In going back through and reviewing the high school baseball and softball teams from Ashtabula County to reach the state tournament in this space a day ago, my thoughts turned to Kyle Conel.
What the young man from Lakeside accomplished a few weeks ago winning the Division I state wrestling championship at 195 pounds — and going undefeated, to boot — put the mind of yours truly in the wayback machine.
The journey was back to what the passage of time has shown to be The Golden Age of high school wrestling in this county.
Conel, the brilliant, Kent State-bound Dragon, brought home only the sixth state championship from Ashtabula County in the 77-year history of the state tournament.
The other five state championships were claimed by county matmen in a 5-year period — the aforementioned Golden Age of Ashtabula County wrestling — from 1980 to 1984.
As we continue to exalt in the remarkable, record-setting performance put up by Conel in rolling to not only a state championship in Ohio’s big-school division, but also a 53-0 record, let’s give the men responsible for The Golden Age their due.
Though he may not have quite realized the enormity of what he did at 145 pounds in Class AA at the 1980 state tournament in winning Ashtabula County’s first championship on the mat, the Grand Valley senior eventually did.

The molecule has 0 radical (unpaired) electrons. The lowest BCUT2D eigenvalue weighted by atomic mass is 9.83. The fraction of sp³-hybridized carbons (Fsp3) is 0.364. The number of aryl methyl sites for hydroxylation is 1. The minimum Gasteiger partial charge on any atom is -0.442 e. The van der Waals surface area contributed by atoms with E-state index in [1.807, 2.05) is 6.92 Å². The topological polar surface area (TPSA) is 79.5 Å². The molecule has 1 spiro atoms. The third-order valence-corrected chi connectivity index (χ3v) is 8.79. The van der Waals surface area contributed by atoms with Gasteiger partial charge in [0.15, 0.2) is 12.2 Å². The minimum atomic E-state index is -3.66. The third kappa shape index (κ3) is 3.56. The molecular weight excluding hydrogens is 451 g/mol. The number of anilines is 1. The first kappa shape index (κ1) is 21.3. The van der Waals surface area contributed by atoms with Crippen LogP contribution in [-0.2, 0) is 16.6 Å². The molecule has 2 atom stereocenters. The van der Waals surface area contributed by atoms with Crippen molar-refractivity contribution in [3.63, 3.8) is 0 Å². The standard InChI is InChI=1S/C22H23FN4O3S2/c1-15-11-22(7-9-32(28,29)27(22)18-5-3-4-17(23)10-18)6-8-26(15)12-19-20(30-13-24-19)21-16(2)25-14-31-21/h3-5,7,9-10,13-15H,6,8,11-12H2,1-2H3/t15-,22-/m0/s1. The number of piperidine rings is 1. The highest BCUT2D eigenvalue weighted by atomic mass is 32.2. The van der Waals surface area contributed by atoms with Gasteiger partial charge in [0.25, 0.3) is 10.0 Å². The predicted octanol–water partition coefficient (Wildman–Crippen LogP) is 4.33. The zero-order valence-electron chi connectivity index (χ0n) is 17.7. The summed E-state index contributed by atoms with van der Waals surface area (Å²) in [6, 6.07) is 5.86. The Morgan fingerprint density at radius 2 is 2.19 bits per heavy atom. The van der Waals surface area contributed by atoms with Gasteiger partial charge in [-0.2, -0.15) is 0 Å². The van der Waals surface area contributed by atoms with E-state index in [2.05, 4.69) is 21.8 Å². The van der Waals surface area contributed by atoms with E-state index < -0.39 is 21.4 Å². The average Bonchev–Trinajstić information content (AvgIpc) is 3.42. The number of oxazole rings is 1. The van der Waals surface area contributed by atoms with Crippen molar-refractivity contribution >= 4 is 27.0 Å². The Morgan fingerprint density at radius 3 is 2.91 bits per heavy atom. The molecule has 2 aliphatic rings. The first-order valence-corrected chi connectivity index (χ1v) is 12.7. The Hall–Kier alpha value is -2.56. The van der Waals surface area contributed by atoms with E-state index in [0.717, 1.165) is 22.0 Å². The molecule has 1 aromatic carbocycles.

“It’s a lot more significant now,” he told our Karl Pearson during a 2007 interview. “It still surprises me that three of us from the same small school are pretty much the only ones in all those years to win a state championship.
“It brings back so many emotions.”
Fletcher finished third at the state tournament as a junior, something he said spurred him to what he accomplished as a senior.
“I was the co-favorite my senior year,” he said. “I had finished third the year before. That gave me a lot of confidence going into my senior year.
“That was back in the days when only eight wrestlers made it to state in each weight in Class A.”
Fletcher praised his fellow Grand Valley greats who followed him in mining gold in Columbus, but he was the first.
He credits his father, John, a dairy farmer, for being steered toward wrestling.
“My father was never a big sports guy, but he’d take on two or three guys just rolling around,” Fletcher said, “and beat them.”
Apparently, John Fletcher’s farm-bred strength was passed on to his son.
Mike Fletcher, Ashtabula County’s first state-champion wrestler, won his championship matches at sectional, district and state in the same manner — by pinfall.